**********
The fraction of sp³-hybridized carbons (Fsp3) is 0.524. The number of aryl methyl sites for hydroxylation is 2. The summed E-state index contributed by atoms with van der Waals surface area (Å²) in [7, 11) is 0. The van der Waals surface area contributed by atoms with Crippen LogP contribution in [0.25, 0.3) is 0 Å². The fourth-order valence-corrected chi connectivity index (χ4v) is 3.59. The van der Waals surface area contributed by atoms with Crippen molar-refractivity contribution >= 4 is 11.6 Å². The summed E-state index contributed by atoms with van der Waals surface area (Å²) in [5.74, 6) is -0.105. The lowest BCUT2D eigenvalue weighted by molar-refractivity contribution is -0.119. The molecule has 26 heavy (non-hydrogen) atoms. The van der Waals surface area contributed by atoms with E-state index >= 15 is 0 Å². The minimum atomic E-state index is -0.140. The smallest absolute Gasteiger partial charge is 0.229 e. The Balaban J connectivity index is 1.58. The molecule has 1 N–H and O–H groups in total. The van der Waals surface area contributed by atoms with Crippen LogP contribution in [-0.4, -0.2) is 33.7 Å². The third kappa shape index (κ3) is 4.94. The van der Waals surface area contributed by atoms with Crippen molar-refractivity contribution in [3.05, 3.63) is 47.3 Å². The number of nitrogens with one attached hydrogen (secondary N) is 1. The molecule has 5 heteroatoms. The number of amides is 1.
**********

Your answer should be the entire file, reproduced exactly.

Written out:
The fraction of sp³-hybridized carbons (Fsp3) is 0.524. The number of aryl methyl sites for hydroxylation is 2. The summed E-state index contributed by atoms with van der Waals surface area (Å²) in [7, 11) is 0. The van der Waals surface area contributed by atoms with Crippen LogP contribution in [0.25, 0.3) is 0 Å². The fourth-order valence-corrected chi connectivity index (χ4v) is 3.59. The van der Waals surface area contributed by atoms with Crippen molar-refractivity contribution >= 4 is 11.6 Å². The summed E-state index contributed by atoms with van der Waals surface area (Å²) in [5.74, 6) is -0.105. The lowest BCUT2D eigenvalue weighted by molar-refractivity contribution is -0.119. The molecule has 26 heavy (non-hydrogen) atoms. The van der Waals surface area contributed by atoms with E-state index >= 15 is 0 Å². The minimum atomic E-state index is -0.140. The smallest absolute Gasteiger partial charge is 0.229 e. The Balaban J connectivity index is 1.58. The molecule has 1 N–H and O–H groups in total. The van der Waals surface area contributed by atoms with Crippen LogP contribution in [-0.4, -0.2) is 33.7 Å². The third kappa shape index (κ3) is 4.94. The van der Waals surface area contributed by atoms with Crippen molar-refractivity contribution in [3.05, 3.63) is 47.3 Å². The number of nitrogens with one attached hydrogen (secondary N) is 1. The molecule has 5 heteroatoms. The number of amides is 1.